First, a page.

3. Writers are eccentric. Harstone says people believe writers “can say strange things and get away with it.” I actually have never gotten away with it. My family makes sure of that. Writers aren’t hermits, either, though sometimes when cranking away at a particularly troublesome juncture in a work-in-progress, we may shut the office door and put the phone on mute.

4. Writers have perfect grammar and never make mistakes. One read of a contemporary novel published by an editor-free small press will disabuse you of that idea. Even bigger publishers, sometimes. A thriller I read last year, published by a company claiming six editorial staff, was burdened by careless phrases like “about him and I.” Shudder.

5. “Everyone has a story, they just have to get it out.” Harstone says this is one of the most enduring of the myths. It isn’t just telling the story, it’s doing it well. Learning how to write takes time. I’d always done a lot of writing on-the-job, but I was writing fact-based reports and policy papers. When I started writing fiction seriously, I had to learn to write all over again.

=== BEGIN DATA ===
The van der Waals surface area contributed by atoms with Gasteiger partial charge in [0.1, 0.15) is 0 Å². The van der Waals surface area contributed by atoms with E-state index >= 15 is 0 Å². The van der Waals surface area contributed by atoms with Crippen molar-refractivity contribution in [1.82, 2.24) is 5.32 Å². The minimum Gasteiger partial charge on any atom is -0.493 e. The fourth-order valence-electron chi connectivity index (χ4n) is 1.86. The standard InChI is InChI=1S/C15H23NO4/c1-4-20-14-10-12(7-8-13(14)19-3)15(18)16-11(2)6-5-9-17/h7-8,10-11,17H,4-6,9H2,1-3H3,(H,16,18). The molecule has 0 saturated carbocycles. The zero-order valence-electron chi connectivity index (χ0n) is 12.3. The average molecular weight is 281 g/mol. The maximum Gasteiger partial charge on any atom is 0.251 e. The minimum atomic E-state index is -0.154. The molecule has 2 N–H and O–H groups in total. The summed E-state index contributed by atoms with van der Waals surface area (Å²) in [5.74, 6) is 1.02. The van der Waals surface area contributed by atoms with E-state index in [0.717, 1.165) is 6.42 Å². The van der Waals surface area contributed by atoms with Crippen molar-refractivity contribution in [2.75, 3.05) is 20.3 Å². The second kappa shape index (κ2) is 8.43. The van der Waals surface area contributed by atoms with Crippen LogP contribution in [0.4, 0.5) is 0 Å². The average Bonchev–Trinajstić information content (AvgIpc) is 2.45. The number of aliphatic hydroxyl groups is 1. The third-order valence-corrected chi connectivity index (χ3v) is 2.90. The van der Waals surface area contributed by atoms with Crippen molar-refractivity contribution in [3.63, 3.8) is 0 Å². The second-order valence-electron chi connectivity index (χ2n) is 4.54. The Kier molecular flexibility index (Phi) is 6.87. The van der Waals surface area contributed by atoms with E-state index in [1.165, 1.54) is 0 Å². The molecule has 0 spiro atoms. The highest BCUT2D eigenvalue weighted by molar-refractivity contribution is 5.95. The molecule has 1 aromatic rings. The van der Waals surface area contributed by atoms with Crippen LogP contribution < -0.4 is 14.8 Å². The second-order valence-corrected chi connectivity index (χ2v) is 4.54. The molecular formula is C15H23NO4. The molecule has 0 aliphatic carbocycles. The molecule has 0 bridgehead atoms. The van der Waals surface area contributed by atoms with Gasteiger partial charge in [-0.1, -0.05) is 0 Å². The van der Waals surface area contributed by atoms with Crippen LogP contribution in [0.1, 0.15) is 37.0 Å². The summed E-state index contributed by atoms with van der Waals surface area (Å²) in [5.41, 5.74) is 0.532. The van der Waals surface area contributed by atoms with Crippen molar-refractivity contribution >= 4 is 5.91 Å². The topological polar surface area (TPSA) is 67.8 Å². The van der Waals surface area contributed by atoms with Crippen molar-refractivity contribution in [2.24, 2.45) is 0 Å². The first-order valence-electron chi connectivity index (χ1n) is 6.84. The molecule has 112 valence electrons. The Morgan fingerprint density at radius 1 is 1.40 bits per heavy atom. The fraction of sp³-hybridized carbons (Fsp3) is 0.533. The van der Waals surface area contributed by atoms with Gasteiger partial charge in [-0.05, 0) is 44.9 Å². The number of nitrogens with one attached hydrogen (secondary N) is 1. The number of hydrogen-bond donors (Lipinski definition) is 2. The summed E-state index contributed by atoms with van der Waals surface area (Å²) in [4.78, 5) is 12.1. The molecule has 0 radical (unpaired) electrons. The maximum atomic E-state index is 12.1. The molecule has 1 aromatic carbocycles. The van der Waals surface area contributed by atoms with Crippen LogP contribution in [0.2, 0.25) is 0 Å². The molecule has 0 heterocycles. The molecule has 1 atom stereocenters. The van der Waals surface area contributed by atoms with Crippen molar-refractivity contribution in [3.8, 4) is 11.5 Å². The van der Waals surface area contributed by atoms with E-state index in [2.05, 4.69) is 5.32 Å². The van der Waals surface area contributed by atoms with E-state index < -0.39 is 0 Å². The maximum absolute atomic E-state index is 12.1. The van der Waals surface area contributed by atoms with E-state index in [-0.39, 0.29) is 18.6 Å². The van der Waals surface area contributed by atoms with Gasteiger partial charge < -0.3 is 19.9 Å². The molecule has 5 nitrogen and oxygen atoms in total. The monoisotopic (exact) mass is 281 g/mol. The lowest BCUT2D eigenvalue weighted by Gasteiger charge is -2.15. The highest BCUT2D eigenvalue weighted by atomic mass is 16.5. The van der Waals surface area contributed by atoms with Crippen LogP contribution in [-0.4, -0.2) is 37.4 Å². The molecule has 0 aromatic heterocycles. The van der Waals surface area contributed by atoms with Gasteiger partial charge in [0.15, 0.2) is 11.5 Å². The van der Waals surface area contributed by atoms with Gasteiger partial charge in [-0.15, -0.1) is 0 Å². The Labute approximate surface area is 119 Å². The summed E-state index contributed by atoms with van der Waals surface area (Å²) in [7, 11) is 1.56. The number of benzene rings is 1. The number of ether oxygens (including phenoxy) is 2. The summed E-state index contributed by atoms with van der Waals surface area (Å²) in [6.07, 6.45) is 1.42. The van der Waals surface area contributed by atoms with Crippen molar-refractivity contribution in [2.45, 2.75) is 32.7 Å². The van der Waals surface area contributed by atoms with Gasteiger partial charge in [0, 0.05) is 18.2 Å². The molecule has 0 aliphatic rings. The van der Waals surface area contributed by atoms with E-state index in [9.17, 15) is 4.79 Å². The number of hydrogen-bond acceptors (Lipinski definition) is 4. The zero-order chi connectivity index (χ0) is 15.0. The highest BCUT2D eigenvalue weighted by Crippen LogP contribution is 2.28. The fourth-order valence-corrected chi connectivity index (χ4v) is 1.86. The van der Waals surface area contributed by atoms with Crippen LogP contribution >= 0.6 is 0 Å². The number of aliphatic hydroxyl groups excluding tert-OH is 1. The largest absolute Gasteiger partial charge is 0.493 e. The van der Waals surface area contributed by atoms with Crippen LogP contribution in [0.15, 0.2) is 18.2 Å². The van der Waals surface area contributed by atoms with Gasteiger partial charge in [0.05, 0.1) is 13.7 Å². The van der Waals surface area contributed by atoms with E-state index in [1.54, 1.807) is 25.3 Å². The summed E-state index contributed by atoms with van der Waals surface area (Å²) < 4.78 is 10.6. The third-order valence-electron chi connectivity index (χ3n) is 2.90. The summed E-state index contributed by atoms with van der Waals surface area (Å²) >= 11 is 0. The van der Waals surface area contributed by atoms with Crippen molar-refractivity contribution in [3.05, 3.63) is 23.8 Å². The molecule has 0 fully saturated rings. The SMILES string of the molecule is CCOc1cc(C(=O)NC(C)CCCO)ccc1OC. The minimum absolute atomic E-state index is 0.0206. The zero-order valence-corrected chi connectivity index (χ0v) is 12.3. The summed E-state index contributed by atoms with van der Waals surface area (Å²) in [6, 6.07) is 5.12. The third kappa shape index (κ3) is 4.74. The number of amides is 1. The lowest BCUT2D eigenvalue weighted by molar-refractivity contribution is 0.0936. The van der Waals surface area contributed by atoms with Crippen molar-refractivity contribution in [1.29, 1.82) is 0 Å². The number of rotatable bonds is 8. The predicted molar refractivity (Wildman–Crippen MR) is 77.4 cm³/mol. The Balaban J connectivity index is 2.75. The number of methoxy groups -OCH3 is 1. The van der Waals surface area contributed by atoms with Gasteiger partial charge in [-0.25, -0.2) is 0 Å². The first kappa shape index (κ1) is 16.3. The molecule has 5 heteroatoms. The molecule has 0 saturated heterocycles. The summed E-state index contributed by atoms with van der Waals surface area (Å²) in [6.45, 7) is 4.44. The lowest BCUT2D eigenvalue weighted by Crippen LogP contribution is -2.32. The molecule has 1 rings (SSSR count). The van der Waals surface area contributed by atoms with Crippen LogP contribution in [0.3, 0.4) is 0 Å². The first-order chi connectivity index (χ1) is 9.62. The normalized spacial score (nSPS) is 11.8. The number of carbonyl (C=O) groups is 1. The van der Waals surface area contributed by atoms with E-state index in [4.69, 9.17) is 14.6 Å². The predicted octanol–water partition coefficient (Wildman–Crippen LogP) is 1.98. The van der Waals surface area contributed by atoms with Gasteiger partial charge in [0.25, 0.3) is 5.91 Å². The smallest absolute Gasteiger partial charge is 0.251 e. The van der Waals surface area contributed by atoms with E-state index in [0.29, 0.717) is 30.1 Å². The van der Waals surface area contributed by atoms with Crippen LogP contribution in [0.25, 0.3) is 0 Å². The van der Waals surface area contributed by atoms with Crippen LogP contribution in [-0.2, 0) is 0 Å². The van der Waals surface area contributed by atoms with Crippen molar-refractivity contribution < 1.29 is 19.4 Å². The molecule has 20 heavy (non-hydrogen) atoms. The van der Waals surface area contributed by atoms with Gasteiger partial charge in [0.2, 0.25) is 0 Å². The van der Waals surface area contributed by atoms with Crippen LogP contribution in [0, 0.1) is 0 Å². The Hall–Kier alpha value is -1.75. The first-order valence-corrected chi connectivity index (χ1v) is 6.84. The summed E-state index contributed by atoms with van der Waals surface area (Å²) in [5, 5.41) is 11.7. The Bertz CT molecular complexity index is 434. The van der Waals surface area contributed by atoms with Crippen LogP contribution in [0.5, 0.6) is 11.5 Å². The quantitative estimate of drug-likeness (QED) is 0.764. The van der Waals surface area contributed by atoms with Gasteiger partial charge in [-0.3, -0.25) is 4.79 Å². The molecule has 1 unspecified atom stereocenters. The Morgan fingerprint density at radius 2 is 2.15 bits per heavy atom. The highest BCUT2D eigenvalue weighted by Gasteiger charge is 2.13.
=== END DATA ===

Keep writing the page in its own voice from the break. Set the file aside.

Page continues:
6. Writers don’t “just make it up.” This isn’t in Harstone’s list, but I hear it a lot. It’s as if the author has total freedom. So not true. A story has to seem real to readers; characters must act believably (note: not “rationally”); plots have to make sense; descriptions of places and actions have to make sense; and it all has to fit together to fulfill the story’s purpose. Even fantasy and science fiction, in which the author is dealing with a completely unfamiliar world, actions and descriptions follow an internally consistent path. “World-building” it’s called, and it’s a lot of work!

And, apropos of the photo at the top of this post, it reminded me of a favorite line from Marge Piercy’s poem, “In Praise of Joe”: “All my books are written with your ink.”

Writing Tips: 38 Ways to Improve

Click-bait headlines like “The Six Grammar Mistakes Almost Everyone Makes” or “Ten Rules for Writing Mysteries” lure me in every time, so I shouldn’t have been surprised when a savvy friend forwarded me a blurb for The 38 Most Common Fiction Writing Mistakes by Jack Bickham. It was originally published in 1992 and reprinted in 1997. Anyone familiar with this book or him?